You've probably noticed how much plastic surrounds our daily food: packaging, disposable plates, cups and utensils, lunch boxes, bagsâ€¦ it doesnâ€™t need to be so. Our challenge is simple, but perhaps not that easy: make your next lunch out plastic-free.
The U.S. book and newspaper industries combined necessitate the harvest of 125 million trees each year (30 million trees for the book industry and 95 million trees for the newspaper industry). Together, they emit more than 40 million metric tons of CO2 annually; that is the equivalent to the annual CO2 emissions of 7.3 million cars.
As consumers, we are led to believe that the extra dollar we spend for our bottled water is for the better quality and taste. But according to the NRDC, 25 percent of bottled water is actually plain, municipal tap water, while some of the most â€œtrustworthyâ€ brands of bottled water, such as Crystal Geyser and Sparkletts, once contained contaminants exceeding safe drinking limits. The bottled water industry is directly linked to high CO2 emissions as well as water depletion and pollution. Find out how we are passively endorsing one of the largest environmental crimes facing us today, and how to put a stop to it.
The True Price of A Plastic Water Bottle
According to the Sierra Club, drinking bottled water costs 1,000 times more than drinking tap water. Yet, in spite of the cost, bottled water is the first choice for millions of Americans, making the bottled water industry worth over $11.7 billion. Those amazing numbers are possible thanks to advertising and marketing, selling us an untruthful image of a sexier, happier and healthier us. Â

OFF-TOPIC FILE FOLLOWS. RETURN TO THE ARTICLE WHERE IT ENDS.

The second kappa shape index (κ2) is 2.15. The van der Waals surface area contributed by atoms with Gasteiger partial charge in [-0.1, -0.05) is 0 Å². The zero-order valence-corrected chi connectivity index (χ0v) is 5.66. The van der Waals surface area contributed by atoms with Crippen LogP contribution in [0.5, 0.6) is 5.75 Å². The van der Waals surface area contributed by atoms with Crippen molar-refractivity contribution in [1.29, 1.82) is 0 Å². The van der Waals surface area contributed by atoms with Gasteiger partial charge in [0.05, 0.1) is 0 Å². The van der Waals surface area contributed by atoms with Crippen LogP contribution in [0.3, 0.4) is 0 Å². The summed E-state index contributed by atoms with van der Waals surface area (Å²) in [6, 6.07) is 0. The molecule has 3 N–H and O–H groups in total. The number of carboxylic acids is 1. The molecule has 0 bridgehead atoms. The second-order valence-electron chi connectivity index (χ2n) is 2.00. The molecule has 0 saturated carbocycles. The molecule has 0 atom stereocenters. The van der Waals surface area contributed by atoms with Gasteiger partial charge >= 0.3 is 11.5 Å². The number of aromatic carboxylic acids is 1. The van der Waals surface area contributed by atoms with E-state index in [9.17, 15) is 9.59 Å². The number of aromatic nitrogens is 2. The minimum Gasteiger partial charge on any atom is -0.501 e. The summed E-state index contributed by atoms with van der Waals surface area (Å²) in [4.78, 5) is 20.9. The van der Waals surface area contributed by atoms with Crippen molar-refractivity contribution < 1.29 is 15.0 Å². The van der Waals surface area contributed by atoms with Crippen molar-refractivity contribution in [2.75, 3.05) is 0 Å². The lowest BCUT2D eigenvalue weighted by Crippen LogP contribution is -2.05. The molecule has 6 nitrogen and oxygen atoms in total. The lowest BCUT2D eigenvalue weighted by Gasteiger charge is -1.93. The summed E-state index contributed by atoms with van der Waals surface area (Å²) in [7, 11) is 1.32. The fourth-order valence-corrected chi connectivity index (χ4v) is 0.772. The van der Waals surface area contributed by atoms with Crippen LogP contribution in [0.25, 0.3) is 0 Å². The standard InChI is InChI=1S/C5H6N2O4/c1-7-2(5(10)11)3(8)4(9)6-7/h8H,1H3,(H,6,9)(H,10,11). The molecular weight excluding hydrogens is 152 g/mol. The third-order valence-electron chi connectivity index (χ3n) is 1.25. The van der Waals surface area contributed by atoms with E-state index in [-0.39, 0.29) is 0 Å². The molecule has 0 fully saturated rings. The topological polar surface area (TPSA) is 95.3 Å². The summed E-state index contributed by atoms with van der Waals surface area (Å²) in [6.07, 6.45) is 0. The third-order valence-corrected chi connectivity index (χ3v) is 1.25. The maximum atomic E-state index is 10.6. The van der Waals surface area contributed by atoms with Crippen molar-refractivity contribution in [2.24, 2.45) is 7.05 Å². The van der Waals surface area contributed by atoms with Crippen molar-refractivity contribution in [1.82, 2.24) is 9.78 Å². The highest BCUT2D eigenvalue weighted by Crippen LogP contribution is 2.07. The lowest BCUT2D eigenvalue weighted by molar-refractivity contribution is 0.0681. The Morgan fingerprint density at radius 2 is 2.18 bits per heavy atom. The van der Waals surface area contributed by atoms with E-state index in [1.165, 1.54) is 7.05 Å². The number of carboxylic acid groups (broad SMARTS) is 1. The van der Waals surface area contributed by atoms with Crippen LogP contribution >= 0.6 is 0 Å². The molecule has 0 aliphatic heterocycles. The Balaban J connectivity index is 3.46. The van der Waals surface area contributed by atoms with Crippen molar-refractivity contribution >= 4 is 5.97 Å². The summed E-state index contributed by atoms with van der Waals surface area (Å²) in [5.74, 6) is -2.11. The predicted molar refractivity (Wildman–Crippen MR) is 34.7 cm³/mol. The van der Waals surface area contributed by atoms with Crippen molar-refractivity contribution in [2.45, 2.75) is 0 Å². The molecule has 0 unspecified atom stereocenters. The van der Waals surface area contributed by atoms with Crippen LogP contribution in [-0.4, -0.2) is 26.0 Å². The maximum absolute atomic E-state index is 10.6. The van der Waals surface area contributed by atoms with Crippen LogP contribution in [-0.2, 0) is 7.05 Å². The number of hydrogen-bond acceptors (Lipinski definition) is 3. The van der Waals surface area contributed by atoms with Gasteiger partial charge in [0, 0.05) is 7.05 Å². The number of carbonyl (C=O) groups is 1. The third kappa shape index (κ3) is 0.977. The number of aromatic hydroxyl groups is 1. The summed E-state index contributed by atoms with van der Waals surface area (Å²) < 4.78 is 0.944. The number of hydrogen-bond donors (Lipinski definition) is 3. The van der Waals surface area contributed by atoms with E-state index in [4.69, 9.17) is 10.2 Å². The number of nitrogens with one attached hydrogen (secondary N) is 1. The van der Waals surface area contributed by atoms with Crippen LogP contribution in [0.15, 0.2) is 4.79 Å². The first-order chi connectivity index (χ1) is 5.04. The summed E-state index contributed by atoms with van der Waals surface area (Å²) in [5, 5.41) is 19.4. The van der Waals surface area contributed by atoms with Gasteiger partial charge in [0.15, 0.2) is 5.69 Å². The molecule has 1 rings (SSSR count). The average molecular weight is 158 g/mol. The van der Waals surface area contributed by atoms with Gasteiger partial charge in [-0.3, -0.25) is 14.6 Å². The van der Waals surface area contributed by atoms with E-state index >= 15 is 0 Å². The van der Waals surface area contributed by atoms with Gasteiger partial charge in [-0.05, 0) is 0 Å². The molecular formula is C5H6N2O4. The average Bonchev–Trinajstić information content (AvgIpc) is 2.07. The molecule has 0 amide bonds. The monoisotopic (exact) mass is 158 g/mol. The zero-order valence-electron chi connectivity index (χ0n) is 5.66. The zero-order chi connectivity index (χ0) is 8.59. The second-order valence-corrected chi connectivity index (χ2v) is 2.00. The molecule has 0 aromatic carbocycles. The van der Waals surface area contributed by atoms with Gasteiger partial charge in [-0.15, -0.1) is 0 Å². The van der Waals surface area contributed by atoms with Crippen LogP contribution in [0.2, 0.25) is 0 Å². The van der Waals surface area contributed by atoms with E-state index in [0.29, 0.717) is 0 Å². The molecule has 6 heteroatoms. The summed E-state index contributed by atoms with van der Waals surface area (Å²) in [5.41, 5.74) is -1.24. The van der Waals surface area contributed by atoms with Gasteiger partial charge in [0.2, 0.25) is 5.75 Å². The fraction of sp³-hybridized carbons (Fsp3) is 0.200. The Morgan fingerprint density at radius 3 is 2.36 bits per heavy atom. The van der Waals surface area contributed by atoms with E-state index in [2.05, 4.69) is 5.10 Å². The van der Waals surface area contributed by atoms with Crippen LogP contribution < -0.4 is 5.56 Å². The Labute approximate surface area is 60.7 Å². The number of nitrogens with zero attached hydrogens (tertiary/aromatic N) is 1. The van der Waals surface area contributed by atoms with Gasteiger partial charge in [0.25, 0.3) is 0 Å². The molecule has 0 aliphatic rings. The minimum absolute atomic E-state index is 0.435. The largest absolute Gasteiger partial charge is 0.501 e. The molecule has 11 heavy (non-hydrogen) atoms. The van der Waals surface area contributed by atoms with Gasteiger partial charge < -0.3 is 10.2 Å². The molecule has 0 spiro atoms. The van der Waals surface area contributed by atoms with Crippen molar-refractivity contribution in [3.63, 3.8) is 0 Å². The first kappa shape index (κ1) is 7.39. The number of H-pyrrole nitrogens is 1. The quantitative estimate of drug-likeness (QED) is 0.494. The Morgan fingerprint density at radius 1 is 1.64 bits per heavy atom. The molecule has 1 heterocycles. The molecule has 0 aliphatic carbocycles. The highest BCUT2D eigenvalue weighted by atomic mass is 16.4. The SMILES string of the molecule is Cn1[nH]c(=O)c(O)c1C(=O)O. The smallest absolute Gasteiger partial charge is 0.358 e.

However, our health is at stake. An NRDCâ€™s four year study on bottled water conducted in 1999 concluded that bottled water is no safer than tap water, sometimes far from it. More specifically, one third of all 103 water bottles tested, including big-name brands such as Alhambra and Dannon, tested for excessive bacterial and chemical contamination. In the past 18 years, over 100 bottled water recalls have been recorded, due to contamination with benzene, mold, styrene, fecal coliforms, chlorine, and more. The Sierra Club reports that, unlike municipal tap water systems, bottled water companies are NOT required to test local tap water for Cryptosporidium, Giardia, E. coli, phthalates, arsenic, synthetic organic chemicals, and other contaminants and bacteria.Â This shocking reality is explained by the fact that, under the FDAâ€™s food safety program, only ONE organization is in charge of bottled water regulation for the whole country. The FDAâ€™s justification for not monitoring more closely the contaminants in bottled water is that most bottled water companies have kept a good record of water quality, thus making bottled water inspection a low priority. Worse perhaps, the FDA regulations do not prevent bottling companies from drawing water next to industrial sites or dumps. In fact, some brands such as Cokeâ€™s Dasani and Pepsiâ€™s Aquafina fool consumers by selling tap water that actually comes from Queens, NY or Jacksonville, FL with some additional treatment.
The production and use of the plastic bottles themselves are also a danger to our health; the (petroleum-based) chemicals used to make the plastic can leach out into the water contained by the bottle. It is the case of bisphenol A (BPA), a toxin linked to breast and prostate cancer, diabetes and neurological and reproductive development. Even the bottles that display the pink breast cancer ribbon, such as Smartwater and Sparkletts, have been found to contain BPA chemicals, a nice example of pink washing.